The end is near for “Schitt’s Creek”.

Entertainment Weekly is paying tribute to the hit Canadian series with a trio of digital motion covers, tracing the show’s central relationship between Dany Levy’s David Rose and Noah Reid’s Patrick Brewer.

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Photo: Brooke Nipar for EW
Photo: Brooke Nipar for EW

Talking about the series finale, which will air with a two-part wedding episode next month, Levy says, “The big challenge was how can you reconcile what the fans expect — which is for us all to live happily ever after in a motel for the rest of time — with what the characters really want. For me, a series finale should just be a really fun, great episode of your show.”

The series star and co-creator also talks about the decision not to throw any will-they-or-won’t-they drama into David and Patrick’s relationship.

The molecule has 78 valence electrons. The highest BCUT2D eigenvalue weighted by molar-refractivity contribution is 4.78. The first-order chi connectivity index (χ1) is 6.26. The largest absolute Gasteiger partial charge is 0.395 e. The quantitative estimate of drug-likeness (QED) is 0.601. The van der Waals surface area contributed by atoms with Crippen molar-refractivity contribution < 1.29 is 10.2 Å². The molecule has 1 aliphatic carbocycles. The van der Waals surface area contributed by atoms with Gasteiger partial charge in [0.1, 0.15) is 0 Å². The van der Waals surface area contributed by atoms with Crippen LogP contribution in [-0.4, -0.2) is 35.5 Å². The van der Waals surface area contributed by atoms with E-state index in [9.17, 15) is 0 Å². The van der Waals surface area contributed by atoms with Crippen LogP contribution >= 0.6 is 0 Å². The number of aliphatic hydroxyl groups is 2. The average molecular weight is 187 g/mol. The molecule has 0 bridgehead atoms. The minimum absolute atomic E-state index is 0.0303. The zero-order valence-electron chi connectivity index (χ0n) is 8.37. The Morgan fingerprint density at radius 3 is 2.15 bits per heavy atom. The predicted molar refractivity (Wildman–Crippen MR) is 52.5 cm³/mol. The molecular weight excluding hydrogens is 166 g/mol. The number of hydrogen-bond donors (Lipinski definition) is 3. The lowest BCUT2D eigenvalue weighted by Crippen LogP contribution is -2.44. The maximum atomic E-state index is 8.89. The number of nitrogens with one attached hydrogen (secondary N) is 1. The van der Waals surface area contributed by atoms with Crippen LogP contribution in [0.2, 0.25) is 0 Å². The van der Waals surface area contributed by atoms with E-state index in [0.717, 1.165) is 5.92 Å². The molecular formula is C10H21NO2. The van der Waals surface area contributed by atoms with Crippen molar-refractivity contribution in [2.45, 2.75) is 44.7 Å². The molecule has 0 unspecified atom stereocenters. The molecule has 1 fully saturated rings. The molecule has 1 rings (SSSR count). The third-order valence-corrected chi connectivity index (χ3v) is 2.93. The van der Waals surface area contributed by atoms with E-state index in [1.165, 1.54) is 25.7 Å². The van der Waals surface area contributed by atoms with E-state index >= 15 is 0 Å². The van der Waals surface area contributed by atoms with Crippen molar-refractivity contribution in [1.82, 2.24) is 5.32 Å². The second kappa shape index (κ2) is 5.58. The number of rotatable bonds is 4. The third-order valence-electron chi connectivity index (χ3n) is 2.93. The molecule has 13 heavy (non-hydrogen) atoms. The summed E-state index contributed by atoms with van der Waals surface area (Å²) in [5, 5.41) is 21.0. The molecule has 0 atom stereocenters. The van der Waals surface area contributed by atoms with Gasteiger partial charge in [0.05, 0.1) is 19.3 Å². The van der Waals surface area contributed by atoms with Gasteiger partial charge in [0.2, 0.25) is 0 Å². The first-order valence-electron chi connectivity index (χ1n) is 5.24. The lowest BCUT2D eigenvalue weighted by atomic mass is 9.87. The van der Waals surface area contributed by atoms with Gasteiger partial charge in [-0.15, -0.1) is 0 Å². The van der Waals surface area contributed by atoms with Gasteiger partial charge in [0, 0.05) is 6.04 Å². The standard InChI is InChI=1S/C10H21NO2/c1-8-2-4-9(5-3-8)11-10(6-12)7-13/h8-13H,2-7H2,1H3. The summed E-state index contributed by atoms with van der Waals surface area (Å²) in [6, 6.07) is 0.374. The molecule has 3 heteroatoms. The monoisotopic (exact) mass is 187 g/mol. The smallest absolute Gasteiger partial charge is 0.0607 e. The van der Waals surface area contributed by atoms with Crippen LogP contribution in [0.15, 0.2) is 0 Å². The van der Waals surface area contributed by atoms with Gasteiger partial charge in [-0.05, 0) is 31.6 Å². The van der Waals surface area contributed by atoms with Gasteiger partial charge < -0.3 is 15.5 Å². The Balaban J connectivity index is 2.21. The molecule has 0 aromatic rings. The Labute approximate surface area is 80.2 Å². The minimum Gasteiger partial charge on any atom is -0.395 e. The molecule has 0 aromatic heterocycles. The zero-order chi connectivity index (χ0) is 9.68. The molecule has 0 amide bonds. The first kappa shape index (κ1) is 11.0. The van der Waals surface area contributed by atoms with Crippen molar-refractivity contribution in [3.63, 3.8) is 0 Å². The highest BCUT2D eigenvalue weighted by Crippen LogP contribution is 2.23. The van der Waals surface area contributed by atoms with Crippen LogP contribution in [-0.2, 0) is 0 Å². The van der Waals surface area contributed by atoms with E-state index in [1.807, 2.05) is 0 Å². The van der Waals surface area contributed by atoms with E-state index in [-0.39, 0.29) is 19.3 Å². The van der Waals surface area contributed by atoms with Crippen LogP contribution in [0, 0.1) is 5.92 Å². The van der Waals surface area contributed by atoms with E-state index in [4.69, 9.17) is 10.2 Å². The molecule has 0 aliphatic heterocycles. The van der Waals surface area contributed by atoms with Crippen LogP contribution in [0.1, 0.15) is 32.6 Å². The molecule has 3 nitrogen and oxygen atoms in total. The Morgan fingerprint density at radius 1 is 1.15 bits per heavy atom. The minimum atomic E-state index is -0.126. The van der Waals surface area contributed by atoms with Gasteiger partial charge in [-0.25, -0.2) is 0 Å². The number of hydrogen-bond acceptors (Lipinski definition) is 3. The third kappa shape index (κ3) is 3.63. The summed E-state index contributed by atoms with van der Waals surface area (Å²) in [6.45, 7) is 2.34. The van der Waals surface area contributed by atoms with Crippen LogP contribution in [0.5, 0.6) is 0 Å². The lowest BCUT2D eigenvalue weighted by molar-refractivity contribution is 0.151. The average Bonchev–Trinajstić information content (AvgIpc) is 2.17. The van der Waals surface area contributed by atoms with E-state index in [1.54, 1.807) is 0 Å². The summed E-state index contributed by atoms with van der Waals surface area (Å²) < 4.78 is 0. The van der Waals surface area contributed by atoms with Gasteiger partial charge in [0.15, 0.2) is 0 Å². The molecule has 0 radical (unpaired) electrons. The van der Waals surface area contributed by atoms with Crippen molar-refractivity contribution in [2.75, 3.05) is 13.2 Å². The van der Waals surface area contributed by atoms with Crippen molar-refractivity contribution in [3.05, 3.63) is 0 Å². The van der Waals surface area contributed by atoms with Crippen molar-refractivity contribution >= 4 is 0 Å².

“That is one of the things that I always have found troubling about certain TV tropes,” Levy says. “It does provide an instant tension, but people watching know how solid this relationship is. It’s a little harder to tell the story of a successful relationship.

Photo: Brooke Nipar for EW
Photo: Brooke Nipar for EW

He adds, “Knowing that it was a gay relationship, wanting to show the stability and the security of these two people just getting each other and having it be nothing but love and encouragement… Obviously, there’s bumps along the road, which we explored, but that the relationship itself would never be put into question, that these two people were in it to win it.”

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Reid, who joined the show midway through the series, was cast fairly last-minute, without any real intention to have him continue on long-term.

“We didn’t have time,” Levy says of the casting.. “We cast him halfway through the season. David needed a relationship because he’s so fragile when it comes to love. We thought, if it works, great.”

Things worked out much better than that, though.

“Noah could have come into the show and we could’ve gotten along, but there wouldn’t have been the same spark,” Levy says. “Then we would have probably, inevitably either written him out or had it die off at some point.”

Levy says that instead, Reid brought “a stability and a sense of calm.”